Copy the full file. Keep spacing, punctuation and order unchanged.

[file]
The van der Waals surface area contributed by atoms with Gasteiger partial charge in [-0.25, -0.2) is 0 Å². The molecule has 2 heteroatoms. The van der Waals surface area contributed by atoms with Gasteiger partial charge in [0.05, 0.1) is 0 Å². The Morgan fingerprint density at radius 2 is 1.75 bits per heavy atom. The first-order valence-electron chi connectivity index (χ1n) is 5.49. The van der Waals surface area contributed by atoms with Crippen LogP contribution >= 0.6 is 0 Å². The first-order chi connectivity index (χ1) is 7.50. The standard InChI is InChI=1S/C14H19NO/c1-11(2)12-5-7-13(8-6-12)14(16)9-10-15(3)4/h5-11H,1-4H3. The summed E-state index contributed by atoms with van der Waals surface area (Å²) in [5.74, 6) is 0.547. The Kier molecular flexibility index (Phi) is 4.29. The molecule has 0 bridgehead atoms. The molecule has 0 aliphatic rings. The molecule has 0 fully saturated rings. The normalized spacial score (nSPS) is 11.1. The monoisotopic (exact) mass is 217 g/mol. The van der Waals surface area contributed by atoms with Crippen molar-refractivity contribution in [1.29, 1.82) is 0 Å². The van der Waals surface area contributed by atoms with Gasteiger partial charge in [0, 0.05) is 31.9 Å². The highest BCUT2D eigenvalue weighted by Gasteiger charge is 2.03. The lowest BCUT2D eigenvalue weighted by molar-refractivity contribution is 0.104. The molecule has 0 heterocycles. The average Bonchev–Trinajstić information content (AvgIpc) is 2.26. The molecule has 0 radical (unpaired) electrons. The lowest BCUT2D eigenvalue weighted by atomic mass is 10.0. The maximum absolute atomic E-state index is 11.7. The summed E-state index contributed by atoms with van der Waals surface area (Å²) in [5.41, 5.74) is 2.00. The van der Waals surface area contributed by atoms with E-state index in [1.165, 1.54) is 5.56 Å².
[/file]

The van der Waals surface area contributed by atoms with Gasteiger partial charge in [-0.25, -0.2) is 0 Å². The molecule has 2 heteroatoms. The van der Waals surface area contributed by atoms with Gasteiger partial charge in [0.05, 0.1) is 0 Å². The Morgan fingerprint density at radius 2 is 1.75 bits per heavy atom. The first-order valence-electron chi connectivity index (χ1n) is 5.49. The van der Waals surface area contributed by atoms with Crippen LogP contribution >= 0.6 is 0 Å². The first-order chi connectivity index (χ1) is 7.50. The standard InChI is InChI=1S/C14H19NO/c1-11(2)12-5-7-13(8-6-12)14(16)9-10-15(3)4/h5-11H,1-4H3. The summed E-state index contributed by atoms with van der Waals surface area (Å²) in [5.74, 6) is 0.547. The Kier molecular flexibility index (Phi) is 4.29. The molecule has 0 bridgehead atoms. The molecule has 0 aliphatic rings. The molecule has 0 fully saturated rings. The normalized spacial score (nSPS) is 11.1. The monoisotopic (exact) mass is 217 g/mol. The van der Waals surface area contributed by atoms with Crippen molar-refractivity contribution in [1.29, 1.82) is 0 Å². The van der Waals surface area contributed by atoms with Gasteiger partial charge in [0, 0.05) is 31.9 Å². The highest BCUT2D eigenvalue weighted by Gasteiger charge is 2.03. The lowest BCUT2D eigenvalue weighted by molar-refractivity contribution is 0.104. The molecule has 0 heterocycles. The average Bonchev–Trinajstić information content (AvgIpc) is 2.26. The molecule has 0 radical (unpaired) electrons. The lowest BCUT2D eigenvalue weighted by atomic mass is 10.0. The maximum absolute atomic E-state index is 11.7. The summed E-state index contributed by atoms with van der Waals surface area (Å²) in [5.41, 5.74) is 2.00. The van der Waals surface area contributed by atoms with E-state index in [1.165, 1.54) is 5.56 Å².